THE FUTURE of the Land Registry was put under the spotlight yesterday, as the government announced the start of a consultation on ensuring the agency delivers “more efficient and modern services”.
The Department of Business, Innovation and Skills (BIS) said that the government was considering “measures to enable the business of land registration to be more deliver-focused and for land registry to have greater flexibility to operate”, paving the way to split the service into two portions, allowing for a part privatisation.
“By focusing on our customer needs, we will continue to improve our service delivery and make the process of dealing in land and property more efficient,” said Ed Lester, the agency’s chief land registrar.
The consultation on the Land Registry’s business strategy will run for eight weeks, during which time business minister Michael Fallon has invited all interested stakeholders to let the government know their views.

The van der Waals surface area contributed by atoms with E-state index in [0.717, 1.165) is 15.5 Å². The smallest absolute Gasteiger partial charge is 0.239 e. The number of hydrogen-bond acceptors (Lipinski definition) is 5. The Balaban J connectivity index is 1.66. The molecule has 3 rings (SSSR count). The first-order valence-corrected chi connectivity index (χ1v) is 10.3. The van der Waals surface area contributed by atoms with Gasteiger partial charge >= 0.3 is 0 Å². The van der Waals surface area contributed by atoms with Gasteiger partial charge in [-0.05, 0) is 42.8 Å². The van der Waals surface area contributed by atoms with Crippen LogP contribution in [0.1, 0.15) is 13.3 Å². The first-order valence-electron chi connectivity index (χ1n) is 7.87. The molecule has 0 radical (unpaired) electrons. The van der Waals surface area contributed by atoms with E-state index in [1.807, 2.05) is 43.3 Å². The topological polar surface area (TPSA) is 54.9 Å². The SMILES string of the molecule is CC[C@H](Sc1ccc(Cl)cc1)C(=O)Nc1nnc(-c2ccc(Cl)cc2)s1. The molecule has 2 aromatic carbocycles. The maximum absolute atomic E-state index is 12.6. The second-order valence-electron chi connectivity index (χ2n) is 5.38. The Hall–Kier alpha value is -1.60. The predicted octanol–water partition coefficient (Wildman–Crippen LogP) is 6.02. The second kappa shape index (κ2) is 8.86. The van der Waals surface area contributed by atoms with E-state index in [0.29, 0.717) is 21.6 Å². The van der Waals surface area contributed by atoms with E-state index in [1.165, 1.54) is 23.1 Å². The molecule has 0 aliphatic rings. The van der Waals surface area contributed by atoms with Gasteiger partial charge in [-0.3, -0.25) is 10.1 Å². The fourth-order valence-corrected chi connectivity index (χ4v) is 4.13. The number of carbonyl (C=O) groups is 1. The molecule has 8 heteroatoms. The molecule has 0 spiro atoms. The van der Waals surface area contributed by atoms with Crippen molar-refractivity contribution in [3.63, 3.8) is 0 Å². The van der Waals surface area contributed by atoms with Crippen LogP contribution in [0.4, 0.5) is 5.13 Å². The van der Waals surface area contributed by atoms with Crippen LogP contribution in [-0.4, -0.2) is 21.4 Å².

Under the proposals, the group would be split into a regulatory arm, which would remain under government control in an attempt to protect customers’ interests.
The Land Registry says that the other half of the agency, which could be privatised, would be able to “focus on the delivery of land and property services”.
BIS insisted that the ownership of the delivery service was under consideration, and that no decision had yet been made.
The move comes after a number of other privatisations by BIS, including the flotation of the Royal Mail and partial sales of the student loan book.
Business secretary Vince Cable was criticised over the sale of the Royal Mail last year, rejecting claims that shares in the firm were underpriced.